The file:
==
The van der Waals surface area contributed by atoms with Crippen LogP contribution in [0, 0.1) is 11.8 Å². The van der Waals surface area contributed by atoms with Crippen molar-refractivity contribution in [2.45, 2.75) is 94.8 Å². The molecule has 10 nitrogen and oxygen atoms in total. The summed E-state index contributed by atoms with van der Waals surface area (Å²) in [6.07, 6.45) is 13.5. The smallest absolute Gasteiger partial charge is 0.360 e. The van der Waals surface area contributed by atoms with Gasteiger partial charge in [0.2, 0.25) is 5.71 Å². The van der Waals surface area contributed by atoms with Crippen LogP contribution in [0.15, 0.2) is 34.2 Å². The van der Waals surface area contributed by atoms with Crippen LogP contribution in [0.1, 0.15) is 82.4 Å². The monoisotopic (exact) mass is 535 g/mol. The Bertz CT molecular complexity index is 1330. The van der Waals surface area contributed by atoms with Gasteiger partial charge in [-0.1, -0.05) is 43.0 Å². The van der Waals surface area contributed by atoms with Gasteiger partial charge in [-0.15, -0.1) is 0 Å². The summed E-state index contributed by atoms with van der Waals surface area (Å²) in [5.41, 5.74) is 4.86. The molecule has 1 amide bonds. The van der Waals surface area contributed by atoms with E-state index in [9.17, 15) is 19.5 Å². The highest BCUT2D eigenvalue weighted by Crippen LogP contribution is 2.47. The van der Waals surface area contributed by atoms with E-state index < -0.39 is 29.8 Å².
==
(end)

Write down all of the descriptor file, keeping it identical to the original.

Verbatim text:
The van der Waals surface area contributed by atoms with Crippen LogP contribution in [0, 0.1) is 11.8 Å². The van der Waals surface area contributed by atoms with Crippen molar-refractivity contribution in [2.45, 2.75) is 94.8 Å². The molecule has 10 nitrogen and oxygen atoms in total. The summed E-state index contributed by atoms with van der Waals surface area (Å²) in [6.07, 6.45) is 13.5. The smallest absolute Gasteiger partial charge is 0.360 e. The van der Waals surface area contributed by atoms with Gasteiger partial charge in [0.2, 0.25) is 5.71 Å². The van der Waals surface area contributed by atoms with Crippen LogP contribution in [0.15, 0.2) is 34.2 Å². The van der Waals surface area contributed by atoms with Crippen LogP contribution in [0.1, 0.15) is 82.4 Å². The monoisotopic (exact) mass is 535 g/mol. The Bertz CT molecular complexity index is 1330. The van der Waals surface area contributed by atoms with Gasteiger partial charge in [-0.1, -0.05) is 43.0 Å². The van der Waals surface area contributed by atoms with Gasteiger partial charge in [-0.15, -0.1) is 0 Å². The summed E-state index contributed by atoms with van der Waals surface area (Å²) in [5.41, 5.74) is 4.86. The molecule has 1 amide bonds. The van der Waals surface area contributed by atoms with E-state index in [9.17, 15) is 19.5 Å². The highest BCUT2D eigenvalue weighted by Crippen LogP contribution is 2.47. The van der Waals surface area contributed by atoms with E-state index < -0.39 is 29.8 Å².